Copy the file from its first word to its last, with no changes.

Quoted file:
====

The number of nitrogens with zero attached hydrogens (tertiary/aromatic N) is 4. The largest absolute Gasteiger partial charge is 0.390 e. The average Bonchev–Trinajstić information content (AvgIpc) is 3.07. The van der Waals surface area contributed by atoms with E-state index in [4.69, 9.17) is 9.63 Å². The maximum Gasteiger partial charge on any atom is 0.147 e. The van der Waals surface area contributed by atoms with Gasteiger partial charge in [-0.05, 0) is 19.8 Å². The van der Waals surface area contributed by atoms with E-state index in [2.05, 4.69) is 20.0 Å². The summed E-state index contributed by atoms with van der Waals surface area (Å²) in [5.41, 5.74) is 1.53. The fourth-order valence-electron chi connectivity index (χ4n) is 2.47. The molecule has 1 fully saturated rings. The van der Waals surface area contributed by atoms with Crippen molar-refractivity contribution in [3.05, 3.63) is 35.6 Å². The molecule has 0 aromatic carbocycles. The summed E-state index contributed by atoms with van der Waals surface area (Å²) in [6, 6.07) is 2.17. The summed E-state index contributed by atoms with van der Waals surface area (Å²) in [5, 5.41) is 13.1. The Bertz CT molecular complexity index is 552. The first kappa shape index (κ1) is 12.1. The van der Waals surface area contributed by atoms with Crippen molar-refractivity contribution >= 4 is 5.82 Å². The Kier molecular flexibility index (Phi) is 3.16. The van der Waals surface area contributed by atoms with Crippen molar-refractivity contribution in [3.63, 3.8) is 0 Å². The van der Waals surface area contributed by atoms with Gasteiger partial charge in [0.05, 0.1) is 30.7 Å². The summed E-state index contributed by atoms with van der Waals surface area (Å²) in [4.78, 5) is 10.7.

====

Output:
The number of nitrogens with zero attached hydrogens (tertiary/aromatic N) is 4. The largest absolute Gasteiger partial charge is 0.390 e. The average Bonchev–Trinajstić information content (AvgIpc) is 3.07. The van der Waals surface area contributed by atoms with E-state index in [4.69, 9.17) is 9.63 Å². The maximum Gasteiger partial charge on any atom is 0.147 e. The van der Waals surface area contributed by atoms with Gasteiger partial charge in [-0.05, 0) is 19.8 Å². The van der Waals surface area contributed by atoms with E-state index in [2.05, 4.69) is 20.0 Å². The summed E-state index contributed by atoms with van der Waals surface area (Å²) in [5.41, 5.74) is 1.53. The fourth-order valence-electron chi connectivity index (χ4n) is 2.47. The molecule has 1 fully saturated rings. The van der Waals surface area contributed by atoms with Crippen molar-refractivity contribution in [3.05, 3.63) is 35.6 Å². The molecule has 0 aromatic carbocycles. The summed E-state index contributed by atoms with van der Waals surface area (Å²) in [6, 6.07) is 2.17. The summed E-state index contributed by atoms with van der Waals surface area (Å²) in [5, 5.41) is 13.1. The Bertz CT molecular complexity index is 552. The first kappa shape index (κ1) is 12.1. The van der Waals surface area contributed by atoms with Crippen molar-refractivity contribution >= 4 is 5.82 Å². The Kier molecular flexibility index (Phi) is 3.16. The van der Waals surface area contributed by atoms with Crippen molar-refractivity contribution in [3.63, 3.8) is 0 Å². The van der Waals surface area contributed by atoms with Gasteiger partial charge in [0.05, 0.1) is 30.7 Å². The summed E-state index contributed by atoms with van der Waals surface area (Å²) in [4.78, 5) is 10.7.